# Converse, Inverse, and Contrapositive of a Conditional Statement

What we want to achieve in this lesson is to be familiar with the fundamental rules on how to convert or rewrite a conditional statement into its converse, inverse, and contrapositive.

But first, we need to review what a conditional statement is because it is the foundation or precursor of the three related sentences that we are going to discuss in this lesson.

**What is a Conditional Statement?**

A conditional statement takes the form “If p, then q” where p is the hypothesis while q is the conclusion. A conditional statement is also known as an **implication**.

Sometimes you may encounter (from other textbooks or resources) the words “antecedent” for the hypothesis and “consequent” for the conclusion. Don’t worry, they mean the same thing.

In addition, the statement “If p, then q” is commonly written as the statement “p implies q” which is expressed symbolically as {\color{blue}p} \to {\color{red}q}.

Given a conditional statement, we can create related sentences namely: **converse**, **inverse**, and **contrapositive**. They are related sentences because they are all based on the original conditional statement.

Let’s go over each one of them!

## The Converse of a Conditional Statement

For a given conditional statement {\color{blue}p} \to {\color{red}q}, we can write the **converse** statement by interchanging or swapping the roles of the hypothesis and conclusion of the original conditional statement. Therefore, the converse is the implication {\color{red}q} \to {\color{blue}p}.

Notice, the hypothesis \large{\color{blue}p} of the conditional statement becomes the conclusion of the converse. On the other hand, the conclusion of the conditional statement \large{\color{red}p} becomes the hypothesis of the converse.

## The Inverse of a Conditional Statement

When you’re given a conditional statement {\color{blue}p} \to {\color{red}q}, the **inverse** statement is created by negating both the hypothesis and conclusion of the original conditional statement. Thus, the *inverse* is the implication ~\color{blue}p \to ~\color{red}q.

The symbol ~\color{blue}p is read as “not p” while ~\color{red}q is read as “not q” .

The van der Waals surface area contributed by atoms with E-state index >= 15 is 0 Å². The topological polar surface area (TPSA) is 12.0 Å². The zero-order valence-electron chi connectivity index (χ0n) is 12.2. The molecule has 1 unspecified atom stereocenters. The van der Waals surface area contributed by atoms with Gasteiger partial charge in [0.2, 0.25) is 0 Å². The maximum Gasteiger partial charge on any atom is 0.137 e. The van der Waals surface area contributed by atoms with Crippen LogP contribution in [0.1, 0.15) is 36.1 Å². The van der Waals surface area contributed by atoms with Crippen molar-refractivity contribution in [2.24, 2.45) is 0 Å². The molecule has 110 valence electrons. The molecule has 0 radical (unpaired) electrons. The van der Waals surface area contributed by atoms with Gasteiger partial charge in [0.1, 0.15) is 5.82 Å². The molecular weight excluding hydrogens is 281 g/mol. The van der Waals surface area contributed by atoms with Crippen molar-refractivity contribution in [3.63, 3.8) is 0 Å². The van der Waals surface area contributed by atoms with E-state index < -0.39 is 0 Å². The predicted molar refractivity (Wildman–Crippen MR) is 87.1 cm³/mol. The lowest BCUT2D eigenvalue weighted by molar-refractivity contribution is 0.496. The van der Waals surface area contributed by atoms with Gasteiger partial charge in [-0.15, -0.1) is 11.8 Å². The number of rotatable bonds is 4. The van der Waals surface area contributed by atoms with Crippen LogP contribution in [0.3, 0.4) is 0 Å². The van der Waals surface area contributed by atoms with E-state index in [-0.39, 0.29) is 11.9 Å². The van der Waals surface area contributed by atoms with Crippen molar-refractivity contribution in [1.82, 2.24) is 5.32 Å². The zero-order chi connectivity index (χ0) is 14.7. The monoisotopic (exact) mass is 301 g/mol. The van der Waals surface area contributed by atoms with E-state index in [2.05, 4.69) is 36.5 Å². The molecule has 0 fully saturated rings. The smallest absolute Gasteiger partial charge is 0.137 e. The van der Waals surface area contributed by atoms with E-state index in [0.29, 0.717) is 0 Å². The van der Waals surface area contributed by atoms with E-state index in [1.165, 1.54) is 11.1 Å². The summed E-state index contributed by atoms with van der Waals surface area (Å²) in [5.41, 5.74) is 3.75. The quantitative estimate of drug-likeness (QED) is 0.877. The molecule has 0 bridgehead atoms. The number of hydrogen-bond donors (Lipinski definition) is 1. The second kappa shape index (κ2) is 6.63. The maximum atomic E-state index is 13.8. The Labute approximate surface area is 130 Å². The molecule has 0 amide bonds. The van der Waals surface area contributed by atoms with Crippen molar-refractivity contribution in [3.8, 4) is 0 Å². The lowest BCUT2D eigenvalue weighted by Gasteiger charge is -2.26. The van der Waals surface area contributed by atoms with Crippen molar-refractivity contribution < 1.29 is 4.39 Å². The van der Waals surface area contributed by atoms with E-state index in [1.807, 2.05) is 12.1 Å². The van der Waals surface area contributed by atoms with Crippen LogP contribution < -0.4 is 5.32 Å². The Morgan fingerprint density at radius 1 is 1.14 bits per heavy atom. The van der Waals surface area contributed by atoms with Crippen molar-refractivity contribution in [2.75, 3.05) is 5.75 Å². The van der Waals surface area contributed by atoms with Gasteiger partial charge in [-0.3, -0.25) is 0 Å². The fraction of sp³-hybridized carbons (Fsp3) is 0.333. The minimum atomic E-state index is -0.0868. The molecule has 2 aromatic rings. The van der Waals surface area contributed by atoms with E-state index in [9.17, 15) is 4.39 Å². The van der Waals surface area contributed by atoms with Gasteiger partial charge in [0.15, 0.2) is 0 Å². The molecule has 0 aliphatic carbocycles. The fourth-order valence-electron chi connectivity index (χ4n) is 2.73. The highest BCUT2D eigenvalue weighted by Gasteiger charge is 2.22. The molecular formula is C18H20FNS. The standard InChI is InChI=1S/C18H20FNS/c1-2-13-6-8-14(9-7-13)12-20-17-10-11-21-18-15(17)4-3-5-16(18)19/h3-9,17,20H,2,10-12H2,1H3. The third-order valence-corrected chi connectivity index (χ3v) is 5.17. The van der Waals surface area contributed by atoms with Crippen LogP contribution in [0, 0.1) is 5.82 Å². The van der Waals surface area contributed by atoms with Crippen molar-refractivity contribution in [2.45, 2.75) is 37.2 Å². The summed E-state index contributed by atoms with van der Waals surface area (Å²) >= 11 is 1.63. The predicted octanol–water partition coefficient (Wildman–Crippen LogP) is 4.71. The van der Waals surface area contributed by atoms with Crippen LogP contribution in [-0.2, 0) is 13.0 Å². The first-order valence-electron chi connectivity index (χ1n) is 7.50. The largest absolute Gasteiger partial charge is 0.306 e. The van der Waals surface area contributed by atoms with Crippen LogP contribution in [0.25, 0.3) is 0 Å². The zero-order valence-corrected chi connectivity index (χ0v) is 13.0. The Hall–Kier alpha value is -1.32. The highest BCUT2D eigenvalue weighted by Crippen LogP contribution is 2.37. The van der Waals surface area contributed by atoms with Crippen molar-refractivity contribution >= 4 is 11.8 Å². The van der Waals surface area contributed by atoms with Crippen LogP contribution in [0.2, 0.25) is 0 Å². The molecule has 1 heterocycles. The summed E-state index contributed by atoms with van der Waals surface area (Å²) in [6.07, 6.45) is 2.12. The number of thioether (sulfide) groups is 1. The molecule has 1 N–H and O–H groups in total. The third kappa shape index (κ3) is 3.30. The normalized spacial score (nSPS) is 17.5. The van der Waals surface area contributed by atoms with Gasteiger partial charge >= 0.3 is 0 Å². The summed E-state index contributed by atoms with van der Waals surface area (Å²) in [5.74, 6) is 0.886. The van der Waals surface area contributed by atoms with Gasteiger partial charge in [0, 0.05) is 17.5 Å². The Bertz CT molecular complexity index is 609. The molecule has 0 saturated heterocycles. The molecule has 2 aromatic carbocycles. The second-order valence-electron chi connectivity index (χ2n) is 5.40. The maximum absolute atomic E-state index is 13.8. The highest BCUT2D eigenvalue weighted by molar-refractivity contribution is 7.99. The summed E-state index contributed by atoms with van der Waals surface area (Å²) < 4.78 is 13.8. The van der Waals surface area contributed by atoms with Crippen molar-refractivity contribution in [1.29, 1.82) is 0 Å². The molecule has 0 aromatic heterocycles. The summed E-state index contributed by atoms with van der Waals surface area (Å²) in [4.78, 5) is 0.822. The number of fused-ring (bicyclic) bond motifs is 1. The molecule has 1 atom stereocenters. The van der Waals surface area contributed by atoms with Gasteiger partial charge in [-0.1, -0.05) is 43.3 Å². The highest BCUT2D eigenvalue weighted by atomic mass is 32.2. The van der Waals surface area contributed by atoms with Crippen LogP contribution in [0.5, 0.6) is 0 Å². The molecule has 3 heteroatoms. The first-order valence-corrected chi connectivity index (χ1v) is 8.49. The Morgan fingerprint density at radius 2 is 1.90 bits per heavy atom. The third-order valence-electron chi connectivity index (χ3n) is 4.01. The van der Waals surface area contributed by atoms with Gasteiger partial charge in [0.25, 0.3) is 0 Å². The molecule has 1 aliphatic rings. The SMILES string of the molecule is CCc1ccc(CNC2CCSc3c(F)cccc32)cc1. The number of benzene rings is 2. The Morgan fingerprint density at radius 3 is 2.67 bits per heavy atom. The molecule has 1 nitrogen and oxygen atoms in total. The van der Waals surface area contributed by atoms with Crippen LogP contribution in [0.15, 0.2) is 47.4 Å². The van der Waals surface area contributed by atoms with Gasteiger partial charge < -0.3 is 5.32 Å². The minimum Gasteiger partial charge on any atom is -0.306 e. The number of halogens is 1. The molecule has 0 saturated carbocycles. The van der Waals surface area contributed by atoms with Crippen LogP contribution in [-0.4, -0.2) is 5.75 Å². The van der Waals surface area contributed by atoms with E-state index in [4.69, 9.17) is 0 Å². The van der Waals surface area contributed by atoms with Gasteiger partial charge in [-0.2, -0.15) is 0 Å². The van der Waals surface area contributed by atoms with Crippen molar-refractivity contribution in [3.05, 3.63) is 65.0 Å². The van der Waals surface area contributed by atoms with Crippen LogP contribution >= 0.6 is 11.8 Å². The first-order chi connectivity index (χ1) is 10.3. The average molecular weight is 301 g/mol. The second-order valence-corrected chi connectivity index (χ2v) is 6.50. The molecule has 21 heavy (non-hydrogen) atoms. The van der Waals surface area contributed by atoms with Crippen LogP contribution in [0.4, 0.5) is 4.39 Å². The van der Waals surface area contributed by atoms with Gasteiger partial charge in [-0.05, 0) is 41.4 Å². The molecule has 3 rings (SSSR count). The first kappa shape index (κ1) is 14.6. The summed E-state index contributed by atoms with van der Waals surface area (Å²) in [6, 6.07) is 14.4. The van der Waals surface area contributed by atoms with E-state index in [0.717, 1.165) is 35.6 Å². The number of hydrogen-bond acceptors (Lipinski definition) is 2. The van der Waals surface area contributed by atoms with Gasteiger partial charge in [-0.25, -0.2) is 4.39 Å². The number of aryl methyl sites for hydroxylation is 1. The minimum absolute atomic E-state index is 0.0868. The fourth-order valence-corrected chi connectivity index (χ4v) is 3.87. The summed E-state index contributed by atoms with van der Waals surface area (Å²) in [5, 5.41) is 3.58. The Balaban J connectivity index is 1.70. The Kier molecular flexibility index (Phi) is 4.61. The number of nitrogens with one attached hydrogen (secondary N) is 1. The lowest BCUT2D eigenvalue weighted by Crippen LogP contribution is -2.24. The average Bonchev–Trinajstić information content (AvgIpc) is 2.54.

## The Contrapositive of a Conditional Statement

Suppose you have the conditional statement {\color{blue}p} \to {\color{red}q}, we compose the **contrapositive** statement by interchanging the hypothesis and conclusion of the inverse of the same conditional statement.

In other words, to find the contrapositive, we first find the inverse of the given conditional statement then swap the roles of the hypothesis and conclusion. Therefore, the contrapositive of the conditional statement {\color{blue}p} \to {\color{red}q} is the implication ~\color{red}q \to ~\color{blue}p.

## Truth Tables of a Conditional Statement, and its Converse, Inverse, and Contrapositive

Now that we know how to symbolically write the converse, inverse, and contrapositive of a given conditional statement, it is time to state some interesting facts about these logical statements.

To save time, I have combined all the truth tables of a conditional statement, and its converse, inverse, and contrapositive into a **single table**.

Here are some of the important findings regarding the table above:

- The conditional statement is
**NOT**logically equivalent to its converse and inverse.

- The conditional statement is logically equivalent to its contrapositive. Thus, {\color{blue}p} \to {\color{red}q} \equiv ~\color{red}q \to ~\color{blue}p.

- The converse is logically equivalent to the inverse of the original conditional statement. Therefore, {\color{red}q} \to {\color{blue}p} \equiv ~\color{blue}p \to ~\color{red}q.

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Introduction to Truth Tables, Statements, and Logical Connectives

Truth Tables of Five (5) Common Logical Connectives or Operators